On Writing: Kingslayer, A Novel by Napoleon Lovecraft

If you’ve been following me on Twitter, you’ll know that I recently completed my novel Kingslayer. And to be honest, this was a major step in my career as a writer. I can barely remember the days before I started working on this project, primarily because I’ve been working on it for over ten years. It’s been a lot of work, mainly because this book has been the project that taught me how to be a writer. And when I say that, I really mean it.

Not a day goes by in which I don’t think of the characters, which is likely to continue even though I’m moving on to other projects. I hope some of you will grow to enjoy reading this book just like I enjoyed writing it. Some will not, which comes with the territory of writing high fantasy (or sword and sorcery), but that’s okay considering what my goals for this project are. But now that I’ve revealed what kind of book it is, let’s get into the nitty-gritty about how the novel is set apart from other books in the same genre. There are three things that really stand out: it’s told in first person, it does not have medieval-level technology, and most importantly, there are dozens and dozens of footnotes in the book.

First Person POV

This isn’t too revolutionary, though as anyone who is well-read in the fantasy genre could tell you, first person point of view is something that never happens in high fantasy. The Lord of the Rings is written in third person, as is Harry Potter and A Song of Ice and Fire. But the truth is (in regards to writing in first person), I wasn’t trying to be unique. I was simply trying to write the best story I could, and third person POV just wasn’t working out.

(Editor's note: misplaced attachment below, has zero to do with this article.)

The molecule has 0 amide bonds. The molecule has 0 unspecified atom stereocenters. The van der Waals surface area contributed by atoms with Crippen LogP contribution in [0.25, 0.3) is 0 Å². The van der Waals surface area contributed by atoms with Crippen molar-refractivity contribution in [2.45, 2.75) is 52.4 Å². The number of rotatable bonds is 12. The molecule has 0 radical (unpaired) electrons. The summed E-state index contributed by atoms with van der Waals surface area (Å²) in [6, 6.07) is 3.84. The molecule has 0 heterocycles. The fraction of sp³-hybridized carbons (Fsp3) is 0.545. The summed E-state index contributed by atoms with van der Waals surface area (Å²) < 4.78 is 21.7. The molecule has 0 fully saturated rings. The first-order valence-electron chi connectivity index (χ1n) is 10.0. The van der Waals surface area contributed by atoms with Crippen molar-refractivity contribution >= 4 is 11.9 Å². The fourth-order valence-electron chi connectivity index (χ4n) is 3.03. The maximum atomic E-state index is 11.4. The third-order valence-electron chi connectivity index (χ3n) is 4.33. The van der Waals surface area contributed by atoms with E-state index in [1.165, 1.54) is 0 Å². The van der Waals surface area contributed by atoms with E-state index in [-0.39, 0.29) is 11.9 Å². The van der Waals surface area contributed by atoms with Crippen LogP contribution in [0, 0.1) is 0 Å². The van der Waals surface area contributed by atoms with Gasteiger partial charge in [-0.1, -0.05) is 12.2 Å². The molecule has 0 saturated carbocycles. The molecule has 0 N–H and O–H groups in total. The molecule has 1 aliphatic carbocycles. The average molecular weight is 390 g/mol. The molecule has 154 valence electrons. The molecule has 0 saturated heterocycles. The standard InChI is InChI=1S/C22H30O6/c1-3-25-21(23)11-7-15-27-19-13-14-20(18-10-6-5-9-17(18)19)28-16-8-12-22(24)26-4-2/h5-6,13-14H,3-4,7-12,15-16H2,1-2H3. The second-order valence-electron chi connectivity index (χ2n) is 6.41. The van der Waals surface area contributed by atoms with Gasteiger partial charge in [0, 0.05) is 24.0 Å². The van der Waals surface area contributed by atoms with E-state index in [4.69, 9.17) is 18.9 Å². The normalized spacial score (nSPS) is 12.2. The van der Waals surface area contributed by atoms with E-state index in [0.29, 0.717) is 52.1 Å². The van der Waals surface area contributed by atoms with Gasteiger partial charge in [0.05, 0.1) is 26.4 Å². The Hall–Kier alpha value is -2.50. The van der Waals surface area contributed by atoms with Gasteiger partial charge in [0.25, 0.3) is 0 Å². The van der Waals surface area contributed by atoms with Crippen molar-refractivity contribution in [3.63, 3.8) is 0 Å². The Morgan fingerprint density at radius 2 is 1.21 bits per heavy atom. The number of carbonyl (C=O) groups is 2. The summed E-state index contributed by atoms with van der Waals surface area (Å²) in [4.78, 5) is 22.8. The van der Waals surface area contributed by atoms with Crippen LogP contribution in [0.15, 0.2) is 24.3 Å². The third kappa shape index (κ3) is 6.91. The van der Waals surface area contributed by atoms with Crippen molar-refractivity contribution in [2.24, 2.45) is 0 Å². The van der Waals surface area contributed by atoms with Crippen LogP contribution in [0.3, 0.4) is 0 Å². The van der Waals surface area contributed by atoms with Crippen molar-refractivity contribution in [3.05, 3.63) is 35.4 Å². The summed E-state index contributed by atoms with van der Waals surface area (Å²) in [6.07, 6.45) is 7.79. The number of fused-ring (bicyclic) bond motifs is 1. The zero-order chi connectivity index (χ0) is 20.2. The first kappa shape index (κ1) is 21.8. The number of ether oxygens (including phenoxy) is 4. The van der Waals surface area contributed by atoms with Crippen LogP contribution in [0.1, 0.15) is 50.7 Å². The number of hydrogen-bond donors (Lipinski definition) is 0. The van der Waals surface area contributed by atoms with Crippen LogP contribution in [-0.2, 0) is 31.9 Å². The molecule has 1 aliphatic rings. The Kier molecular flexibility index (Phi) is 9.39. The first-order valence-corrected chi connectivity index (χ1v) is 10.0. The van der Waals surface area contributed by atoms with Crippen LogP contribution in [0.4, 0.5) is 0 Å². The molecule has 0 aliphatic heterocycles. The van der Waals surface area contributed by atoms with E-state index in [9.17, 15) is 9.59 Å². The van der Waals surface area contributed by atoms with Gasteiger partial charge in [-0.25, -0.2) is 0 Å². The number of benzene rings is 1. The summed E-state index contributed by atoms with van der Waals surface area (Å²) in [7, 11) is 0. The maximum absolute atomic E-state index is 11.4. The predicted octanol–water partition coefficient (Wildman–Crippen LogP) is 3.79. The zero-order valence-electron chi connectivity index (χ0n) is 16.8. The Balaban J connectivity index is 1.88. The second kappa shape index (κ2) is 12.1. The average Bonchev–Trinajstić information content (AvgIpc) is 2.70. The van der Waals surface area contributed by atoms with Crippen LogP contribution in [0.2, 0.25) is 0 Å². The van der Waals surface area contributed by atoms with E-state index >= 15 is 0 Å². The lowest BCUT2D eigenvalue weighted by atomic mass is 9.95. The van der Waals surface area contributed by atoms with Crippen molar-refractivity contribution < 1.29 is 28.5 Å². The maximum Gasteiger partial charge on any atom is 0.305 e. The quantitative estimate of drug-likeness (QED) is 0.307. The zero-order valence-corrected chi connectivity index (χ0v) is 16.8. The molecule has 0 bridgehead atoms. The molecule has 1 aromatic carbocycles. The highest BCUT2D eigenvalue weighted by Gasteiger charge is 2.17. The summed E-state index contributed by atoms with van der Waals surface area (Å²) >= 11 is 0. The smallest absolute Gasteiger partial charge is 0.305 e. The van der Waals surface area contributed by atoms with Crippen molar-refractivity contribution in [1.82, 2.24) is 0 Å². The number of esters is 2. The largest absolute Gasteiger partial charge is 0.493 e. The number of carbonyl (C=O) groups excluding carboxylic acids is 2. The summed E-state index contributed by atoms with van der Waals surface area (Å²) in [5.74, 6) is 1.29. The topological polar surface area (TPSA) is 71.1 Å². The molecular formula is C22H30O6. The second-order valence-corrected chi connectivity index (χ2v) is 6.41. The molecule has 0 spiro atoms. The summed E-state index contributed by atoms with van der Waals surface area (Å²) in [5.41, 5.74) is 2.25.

The Technology

This high fantasy has guns, airships, locomotives, pocket watches, and bionic arms. I personally think of the tech being a little steampunk-ish, but that’s open to interpretation. One thing that isn’t up to the reader, however, is the fact that the world I’m writing about isn’t medieval Europe. Think more industrial revolution plus magical world, and you may be getting close.

Lots and Lots of Footnotes

This is a bit of an oddity in fiction, particularly the kind I’m writing. There are a couple famous books with them (including Jonathan Strange and Mr. Norrell by Susanna Clarke), but none that really stand out to most readers. The truth is, I fell in love with the idea of using footnotes in fiction, which to some may seem a bit nerdy, but it’s the type of art I wanted to produce. With a single viewpoint character, I was limited on what I could do with the book. The footnotes solved that problem. They provided “historical” records of battles that take place, plus simple definitions of made up words and terms, not to mention the fact that they helped me insert incantations and descriptions of spells that are being cast by wizards or magic-savvy characters. The bottom line: they helped me tell a story in a very unique way, and honestly, I’ve never seen a high fantasy written this way before. It’s something I’m truly proud of.

I’ve yet to release a plot description or a cover (which should not be a surprise, considering neither have been put together yet), but I will post updates on Twitter as time passes.

If you like what you see, don’t forget to reblog and follow. See you guys next time.

–N.L., 2017

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Author: napoleonlovecraft

Napoleon Lovecraft is a blogger and author from the suburbs of Maumelle, Arkansas. Born in 1988, Lovecraft is a lover of the fantasy genre. It is his goal to write in as many fantasy subgenres before he kicks the bucket, with stories ranging from short stories to full-length novels. His debut novel, Kingslayer, is expected to be a unique take on the High Fantasy genre, having been told in first person and aided with footnotes, not to mention the fact that it is set in a non-medieval fantasy world. Lovecraft is studying for his BA in both Professional Writing and Creative Writing at the University of Central Arkansas. He lives in Greenbrier, Arkansas with his family, where his dog and seven cats keep him in line.

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